The story so far
This is a continuation of the discussion on whether online learning can increase educational ‘productivity.’ Previous posts in this series include:
- Technology, teaching and productivity: the need for theory
- Is there a link between flexible access and ‘productivity’ in higher education?
- Book review by Sir John Daniel: Higher Education in the Digital Age
- A review of the HEQCO report on productivity and quality in online learning in higher education
- Tom Carey’s reflections on the HEQCO report on online learning and productivity: 1-Catching a teachable moment
- Tom Carey’s reflections on the HEQCO report on online learning and productivity: 2 – What we left out – and why.
- Towards a theory or model of productivity for online learning: outcomes, scale and design
- How online content development and delivery could improve the productivity of post-secondary education
- Alternative ways to improve productivity through online learner-content interaction
There is a CIDER webinar presentation on the HEQCO report available from here
In the last post, I concluded:
- there are major economies of scale in using computer-based feedback for facilitating comprehension and technical mastery outcomes
- computer-based feedback, when well designed, can also be useful in providing student feedback for more complex forms of learning, such as alternative strategies, critical thinking and evaluation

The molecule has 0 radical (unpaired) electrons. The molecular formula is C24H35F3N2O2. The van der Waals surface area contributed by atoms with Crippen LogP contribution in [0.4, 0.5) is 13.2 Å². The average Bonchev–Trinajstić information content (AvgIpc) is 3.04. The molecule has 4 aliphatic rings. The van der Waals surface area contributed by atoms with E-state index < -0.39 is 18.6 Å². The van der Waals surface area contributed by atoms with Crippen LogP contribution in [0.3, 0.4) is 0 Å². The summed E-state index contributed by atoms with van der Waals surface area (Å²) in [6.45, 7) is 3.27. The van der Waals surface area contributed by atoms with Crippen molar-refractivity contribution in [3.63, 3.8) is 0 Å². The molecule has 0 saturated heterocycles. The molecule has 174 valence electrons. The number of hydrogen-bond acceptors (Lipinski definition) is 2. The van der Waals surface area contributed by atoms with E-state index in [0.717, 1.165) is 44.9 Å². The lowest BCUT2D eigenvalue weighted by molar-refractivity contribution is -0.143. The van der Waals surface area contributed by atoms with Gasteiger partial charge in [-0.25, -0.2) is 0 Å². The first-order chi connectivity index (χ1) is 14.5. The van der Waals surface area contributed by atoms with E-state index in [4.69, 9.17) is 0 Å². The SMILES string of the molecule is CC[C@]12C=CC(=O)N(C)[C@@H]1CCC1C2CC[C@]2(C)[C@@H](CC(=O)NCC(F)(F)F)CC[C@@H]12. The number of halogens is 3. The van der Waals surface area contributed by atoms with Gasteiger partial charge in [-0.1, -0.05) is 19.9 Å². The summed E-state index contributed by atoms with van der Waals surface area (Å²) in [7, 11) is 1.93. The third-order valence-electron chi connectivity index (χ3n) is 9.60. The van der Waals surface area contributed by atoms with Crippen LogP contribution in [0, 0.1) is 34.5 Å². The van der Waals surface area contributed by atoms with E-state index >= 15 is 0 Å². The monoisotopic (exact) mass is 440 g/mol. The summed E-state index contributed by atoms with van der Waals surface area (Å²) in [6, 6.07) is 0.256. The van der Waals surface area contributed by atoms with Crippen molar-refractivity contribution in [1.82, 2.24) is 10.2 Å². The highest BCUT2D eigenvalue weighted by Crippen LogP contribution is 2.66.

- however computer-based analyses to date are inadequate for formal assessment of these higher order learning skills, where deep expertise and qualitative assessment is required, and where learners may provide new insights or alternative explanations
- redesign of courses with a greater focus on student discovery (finding, analyzing and applying content) within a learning design offers more modest but still significant potential for increases in productivity, mainly through better learning outcomes (development of 21st century skills) and through more effective use of senior research professors’ time.
Learner-instructor interaction and economies of scale
In this current post, I examine particularly the learner-instructor interaction, and discuss whether online learning can provide economies of scale in this area. This is particularly important, because research on credit-based online learning has shown that course delivery (which includes both learner support and student assessment) accounted for the largest overall cost of an online program (37%), almost three times more than course development, over the life of an online program (Bates and Sangra, 2011).
Can we scale ‘the learning that matters most’?
This important question has been raised in the HEQCO report by Tom Carey and David Trick. It is this issue I wish to address here, since scaling up the delivery of content, and learner-content interaction, through online learning is relatively easy, although both depend on good course design for effective learning.
What is more challenging is whether we can also scale the kind of ‘learning that matters most’, namely helping students when they struggle with new concepts or ideas, helping students to gain deep understanding of a topic or subject, helping students to evaluate a range of different ideas or practices, providing students with professional formation or development, understanding the limits of knowledge, and above all enabling students to find, evaluate and apply knowledge appropriately in new or ill-defined contexts.